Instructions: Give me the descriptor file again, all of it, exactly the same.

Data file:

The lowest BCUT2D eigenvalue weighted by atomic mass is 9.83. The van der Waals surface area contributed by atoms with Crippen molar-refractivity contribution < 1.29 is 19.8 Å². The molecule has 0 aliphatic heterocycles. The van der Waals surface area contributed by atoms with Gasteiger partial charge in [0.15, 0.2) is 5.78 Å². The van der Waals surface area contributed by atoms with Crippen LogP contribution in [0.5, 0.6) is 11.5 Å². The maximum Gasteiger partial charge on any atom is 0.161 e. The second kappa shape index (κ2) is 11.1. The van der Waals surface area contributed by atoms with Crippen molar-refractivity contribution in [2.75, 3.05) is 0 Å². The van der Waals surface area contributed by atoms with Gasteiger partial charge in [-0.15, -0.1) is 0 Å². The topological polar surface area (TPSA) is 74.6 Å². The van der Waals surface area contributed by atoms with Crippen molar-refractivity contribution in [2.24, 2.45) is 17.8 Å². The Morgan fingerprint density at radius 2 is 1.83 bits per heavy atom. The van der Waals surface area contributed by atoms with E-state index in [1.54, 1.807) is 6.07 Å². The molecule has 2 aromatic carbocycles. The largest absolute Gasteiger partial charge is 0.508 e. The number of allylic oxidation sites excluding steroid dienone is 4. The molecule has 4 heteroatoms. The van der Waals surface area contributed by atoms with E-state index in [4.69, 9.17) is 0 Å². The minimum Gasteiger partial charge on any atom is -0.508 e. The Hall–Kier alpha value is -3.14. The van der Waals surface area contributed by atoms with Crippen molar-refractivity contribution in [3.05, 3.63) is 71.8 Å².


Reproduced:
The lowest BCUT2D eigenvalue weighted by atomic mass is 9.83. The van der Waals surface area contributed by atoms with Crippen molar-refractivity contribution < 1.29 is 19.8 Å². The molecule has 0 aliphatic heterocycles. The van der Waals surface area contributed by atoms with Gasteiger partial charge in [0.15, 0.2) is 5.78 Å². The van der Waals surface area contributed by atoms with Crippen LogP contribution in [0.5, 0.6) is 11.5 Å². The maximum Gasteiger partial charge on any atom is 0.161 e. The second kappa shape index (κ2) is 11.1. The van der Waals surface area contributed by atoms with Crippen molar-refractivity contribution in [2.75, 3.05) is 0 Å². The van der Waals surface area contributed by atoms with Gasteiger partial charge in [-0.15, -0.1) is 0 Å². The topological polar surface area (TPSA) is 74.6 Å². The van der Waals surface area contributed by atoms with Crippen molar-refractivity contribution in [2.24, 2.45) is 17.8 Å². The Morgan fingerprint density at radius 2 is 1.83 bits per heavy atom. The van der Waals surface area contributed by atoms with E-state index in [1.54, 1.807) is 6.07 Å². The molecule has 2 aromatic carbocycles. The largest absolute Gasteiger partial charge is 0.508 e. The number of allylic oxidation sites excluding steroid dienone is 4. The molecule has 4 heteroatoms. The van der Waals surface area contributed by atoms with E-state index in [4.69, 9.17) is 0 Å². The minimum Gasteiger partial charge on any atom is -0.508 e. The Hall–Kier alpha value is -3.14. The van der Waals surface area contributed by atoms with Crippen molar-refractivity contribution in [3.05, 3.63) is 71.8 Å².